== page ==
The True Story Behind Ferris Bueller's Ferrari

Credit: Everett Collection

Every decade has its one defining year in movies: 1939 had Gone With the Wind, The Wizard of Oz, Stagecoach, and a handful of other films that usually sit near the top of best-ever lists; some might say 1967, with Bonnie And Clyde, The Graduate, Valley of the Dolls, In The Heat Of The Night, and a handful of French and Japanese films; as for the 1970s, that's a whole discussion in itself. For my money, 1986 rules its decade, with Top Gun, Labyrinth, Stand by Me, Big Trouble in Little China, The Transformers, Rodney Dangerfield going back to school, Rob Lowe, Patrick Swayze, and Keanu Reeves playing hockey in Youngblood, and, of course, Ferris Bueller taking the day off of school, which happened 30 years ago this month. 

There's a lot that's being written about John Hughes' love letter to the city of Chicago and the last of his teen trilogy of films that he wrote, produced, and directed along with Sixteen Candles and The Breakfast Club, but give me a minute to pay tribute to one of the best characters in the entire film: Cameron's dad's 1961 Ferrari 250 GT California Spyder. It is easily one of the sweetest cars in film history, along with Marty McFly's DeLorean and Steve McQueen's Mustang. The only thing is that it was actually never a Ferrari. In fact, the script called for a Mercedes. Thankfully that didn't happen. 

Mark Goyette and Neil Glassmoyer, a couple of car enthusiasts with design and architecture backgrounds, designed a replica of the Ferrari 250 GT California, a "Modena Spyder," in hopes that somebody would come around and buy it. They got a little more than they bargained for when somebody at Paramount Pictures saw a shot of the car, and the studio reached out to the duo to lease them the one they'd already built, and asked them to build and sell two more to Paramount. Goyette and Glassmoyer, smelling a big payday, agreed. The only issue was they had less than two months to deliver the cars. They had a lot of work to do in a short window of time. They rented out a space and got to work.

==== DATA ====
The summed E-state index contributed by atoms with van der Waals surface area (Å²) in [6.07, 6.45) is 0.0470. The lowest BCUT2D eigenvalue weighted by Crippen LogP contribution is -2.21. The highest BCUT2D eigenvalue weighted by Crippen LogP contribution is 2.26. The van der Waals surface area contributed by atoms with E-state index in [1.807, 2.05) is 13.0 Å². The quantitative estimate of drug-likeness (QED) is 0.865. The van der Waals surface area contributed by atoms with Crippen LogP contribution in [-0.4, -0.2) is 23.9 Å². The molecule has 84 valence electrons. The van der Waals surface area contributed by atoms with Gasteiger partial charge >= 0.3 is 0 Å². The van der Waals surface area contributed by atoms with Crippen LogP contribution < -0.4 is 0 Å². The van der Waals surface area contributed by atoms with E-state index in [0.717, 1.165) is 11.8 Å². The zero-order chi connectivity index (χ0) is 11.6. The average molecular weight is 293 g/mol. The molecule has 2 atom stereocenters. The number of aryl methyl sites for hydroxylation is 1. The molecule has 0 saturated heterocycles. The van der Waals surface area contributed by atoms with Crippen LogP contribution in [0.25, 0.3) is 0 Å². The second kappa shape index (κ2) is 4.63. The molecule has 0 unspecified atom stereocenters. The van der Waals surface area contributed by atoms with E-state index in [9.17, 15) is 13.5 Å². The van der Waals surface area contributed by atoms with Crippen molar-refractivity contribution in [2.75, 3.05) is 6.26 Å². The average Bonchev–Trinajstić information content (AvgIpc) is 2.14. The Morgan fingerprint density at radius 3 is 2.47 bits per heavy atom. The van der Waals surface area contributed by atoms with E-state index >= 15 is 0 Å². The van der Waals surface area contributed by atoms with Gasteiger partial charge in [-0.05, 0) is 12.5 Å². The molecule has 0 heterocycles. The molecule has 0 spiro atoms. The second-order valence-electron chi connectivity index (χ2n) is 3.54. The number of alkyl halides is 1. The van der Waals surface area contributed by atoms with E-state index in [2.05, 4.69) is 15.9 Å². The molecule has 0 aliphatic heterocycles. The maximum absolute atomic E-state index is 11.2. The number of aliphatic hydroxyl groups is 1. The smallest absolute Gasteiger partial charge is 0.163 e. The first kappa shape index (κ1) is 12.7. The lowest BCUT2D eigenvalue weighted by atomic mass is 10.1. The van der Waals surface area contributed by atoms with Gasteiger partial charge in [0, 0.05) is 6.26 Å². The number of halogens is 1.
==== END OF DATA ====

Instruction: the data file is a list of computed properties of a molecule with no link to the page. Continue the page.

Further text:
So three fake Ferraris rolled up in Chicago, but only two made it out alive. Their fates? One of the two the studio purchased hardly worked, so that one took the famous leap out the glass window and onto the forest ground, inevitably ending up in the saddest car graveyard of them all: the ceiling of the Planet Hollywood in Minneapolis. Another, powered by a Ford motor, sold for auction in 2010 for $115,110, so that just leaves the third, the leased one. What happened to it? 

According to David Traver Adolphus of Road and Track, who was obsessed with finding out the answer since first seeing the film, Glassmoyer kept it. Call it a souvenir, but after Ferrari had enough with fake versions of their cars showing up in movies and shows like Miami Vice (Sonny Crockett's black 1972 Ferrari Daytona Spyder 365 GTS/4 is also one of the sweetest cars of the decade, but it's also a fake), the company brought several carmakers to court over the sale of kit Ferraris; Glassmoyer and Goyette stopped making them. The urban legend was that the third Modena Spyder was just collecting dust somewhere next to a bunch of other forgotten props from great movies.

Years after any threat of a lawsuit had died down, Glassmoyer revealed to Adolphus that he'd been spending the time after Bueller took the car for a spin perfecting the replica. According to Adolphus:

It is immaculately finished to concours condition. The 289 has been replaced with a 351W bored and stroked to 427 cubic inches and dyno'd at over 500hp; a T-5 manual replacing the automatic (Matthew "two-pedal" Broderick couldn't drive a stick); 13-inch disc brakes were fitted; and coilovers installed in place of a torsion bar suspension. Neil did leave one little dent in the grille, just for history's sake, and cleaned up some little details, like the MGB taillamps they used on the original. He says he outran a Viper on the street recently, because with 500 hp in a 2620-pound car, speed is limited only by skill and traction.

It seemed that Glassmoyer did have one more faux Ferrari to unload. The last of the Ferris cars, complete with the 500 horsepower provided by the 427 cubic inch V-8, sold at auction for $230,000. Whoever bought it can now spend every single day like it's the greatest day off ever.